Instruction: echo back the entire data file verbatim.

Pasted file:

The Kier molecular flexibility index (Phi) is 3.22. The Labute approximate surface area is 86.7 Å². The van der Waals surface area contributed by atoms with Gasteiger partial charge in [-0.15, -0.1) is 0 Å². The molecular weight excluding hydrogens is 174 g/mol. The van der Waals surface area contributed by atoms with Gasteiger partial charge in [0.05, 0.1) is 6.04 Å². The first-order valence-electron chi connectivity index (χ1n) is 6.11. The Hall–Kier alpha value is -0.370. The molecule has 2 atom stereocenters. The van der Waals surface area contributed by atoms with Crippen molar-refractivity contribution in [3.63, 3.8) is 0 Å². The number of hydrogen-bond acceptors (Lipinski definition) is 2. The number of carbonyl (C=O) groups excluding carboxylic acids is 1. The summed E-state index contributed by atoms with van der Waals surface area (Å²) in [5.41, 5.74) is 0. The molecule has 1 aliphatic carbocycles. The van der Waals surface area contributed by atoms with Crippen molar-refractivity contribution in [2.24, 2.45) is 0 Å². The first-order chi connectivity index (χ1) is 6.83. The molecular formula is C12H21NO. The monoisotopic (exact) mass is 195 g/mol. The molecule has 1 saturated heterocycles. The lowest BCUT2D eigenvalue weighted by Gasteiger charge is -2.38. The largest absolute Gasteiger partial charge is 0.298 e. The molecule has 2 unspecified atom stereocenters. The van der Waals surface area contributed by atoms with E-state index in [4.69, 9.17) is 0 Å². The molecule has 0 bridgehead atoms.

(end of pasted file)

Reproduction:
The Kier molecular flexibility index (Phi) is 3.22. The Labute approximate surface area is 86.7 Å². The van der Waals surface area contributed by atoms with Gasteiger partial charge in [-0.15, -0.1) is 0 Å². The molecular weight excluding hydrogens is 174 g/mol. The van der Waals surface area contributed by atoms with Gasteiger partial charge in [0.05, 0.1) is 6.04 Å². The first-order valence-electron chi connectivity index (χ1n) is 6.11. The Hall–Kier alpha value is -0.370. The molecule has 2 atom stereocenters. The van der Waals surface area contributed by atoms with Crippen molar-refractivity contribution in [3.63, 3.8) is 0 Å². The number of hydrogen-bond acceptors (Lipinski definition) is 2. The number of carbonyl (C=O) groups excluding carboxylic acids is 1. The summed E-state index contributed by atoms with van der Waals surface area (Å²) in [5.41, 5.74) is 0. The molecule has 1 aliphatic carbocycles. The van der Waals surface area contributed by atoms with Crippen molar-refractivity contribution in [2.24, 2.45) is 0 Å². The first-order chi connectivity index (χ1) is 6.83. The molecular formula is C12H21NO. The monoisotopic (exact) mass is 195 g/mol. The molecule has 1 saturated heterocycles. The lowest BCUT2D eigenvalue weighted by Gasteiger charge is -2.38. The largest absolute Gasteiger partial charge is 0.298 e. The molecule has 2 unspecified atom stereocenters. The van der Waals surface area contributed by atoms with E-state index in [4.69, 9.17) is 0 Å². The molecule has 0 bridgehead atoms.